On Tuesday, Gov. Jerry Brown (D) signed into law legislation (SB 863) that overhauls the state's workers' compensation system, the Sacramento Bee's "Capitol Alert" reports (Walters, "Capitol Alert," Sacramento Bee, 9/18).
Details of Bill
The legislation -- by Sens. Kevin de León (D-Los Angeles) and Jose Solorio (D-Anaheim) -- changes the formula used to calculate benefits for injured workers, increasing their compensation by an average of 29%.
It also eliminates benefits for certain health conditions that often are subject to lawsuits, such as psychiatric problems, sexual dysfunction and sleep loss.
The State Compensation Insurance Fund said employers likely will pay less for workers' compensation insurance under the law.
According to de León, any savings generated by the law will help raise benefits for permanently disabled workers (California Healthline, 8/29).
Supporters of the bill -- including business representatives and labor leaders -- said it will save businesses $1 billion next year by making the system more efficient and limiting litigation.
Opponents of the bill -- including some chiropractors and attorneys for injured workers -- said that limiting litigation would result in fewer benefits for individuals who are unable to return to work (Watson/Lin, AP/U-T San Diego, 9/18).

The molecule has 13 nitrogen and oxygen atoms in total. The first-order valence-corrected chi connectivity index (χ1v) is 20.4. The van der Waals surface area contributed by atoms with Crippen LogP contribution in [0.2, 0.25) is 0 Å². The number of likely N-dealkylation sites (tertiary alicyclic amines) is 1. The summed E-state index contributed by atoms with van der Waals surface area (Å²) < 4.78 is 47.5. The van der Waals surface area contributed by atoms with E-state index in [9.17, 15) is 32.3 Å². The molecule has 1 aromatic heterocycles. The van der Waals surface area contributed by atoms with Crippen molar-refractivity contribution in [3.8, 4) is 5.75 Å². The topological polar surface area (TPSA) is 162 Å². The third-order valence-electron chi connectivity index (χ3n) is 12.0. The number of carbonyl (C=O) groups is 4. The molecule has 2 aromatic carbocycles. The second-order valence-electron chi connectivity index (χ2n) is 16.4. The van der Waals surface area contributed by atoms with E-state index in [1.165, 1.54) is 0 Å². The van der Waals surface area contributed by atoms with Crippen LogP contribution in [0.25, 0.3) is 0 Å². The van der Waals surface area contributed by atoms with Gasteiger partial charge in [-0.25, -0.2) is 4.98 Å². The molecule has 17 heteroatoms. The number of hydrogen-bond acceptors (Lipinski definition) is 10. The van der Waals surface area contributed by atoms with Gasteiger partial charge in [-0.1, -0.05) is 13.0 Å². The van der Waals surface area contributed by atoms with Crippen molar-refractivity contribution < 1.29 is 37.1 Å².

Brown's Comments on New Law
In a statement, Brown said, "These significant reforms save hundreds of millions of dollars for California's employers while preventing an imminent crisis of skyrocketing rates that would have hurt both injured workers and businesses." He added, "It's extraordinary to see Republicans and Democrats come together to solve a problem before it becomes a crisis" ("Capitol Alert," Sacramento Bee, 9/18).
Other Comments on New Law
California Assembly Speaker John Pérez (D-Los Angeles) said that the signing of the bill "represents a major victory for working people and employers alike in California."
Senate President Pro Tempore Darrell Steinberg (D-Sacramento) said that the law is "a big deal because it dramatically improves the plight of injured workers, while at the same time it ensures cost stability for California's employers" (Castellanos, Los Angeles Times, 9/19).
However, Brad Chalk -- president of the California Applicants' Attorneys Association -- said that the law "restricts the ability of an injured worker to access necessary medical treatment and to receive adequate compensation if a worker is permanently disabled and cannot return to work at the same salary."
Kassie Donoghue -- a chiropractor and director of government affairs for the California Chiropractic Association -- said that some of the law's reforms do not make sense because many cost increases in the workers' compensation system are driven by prescription drugs and medical treatments (AP/U-T San Diego, 9/18).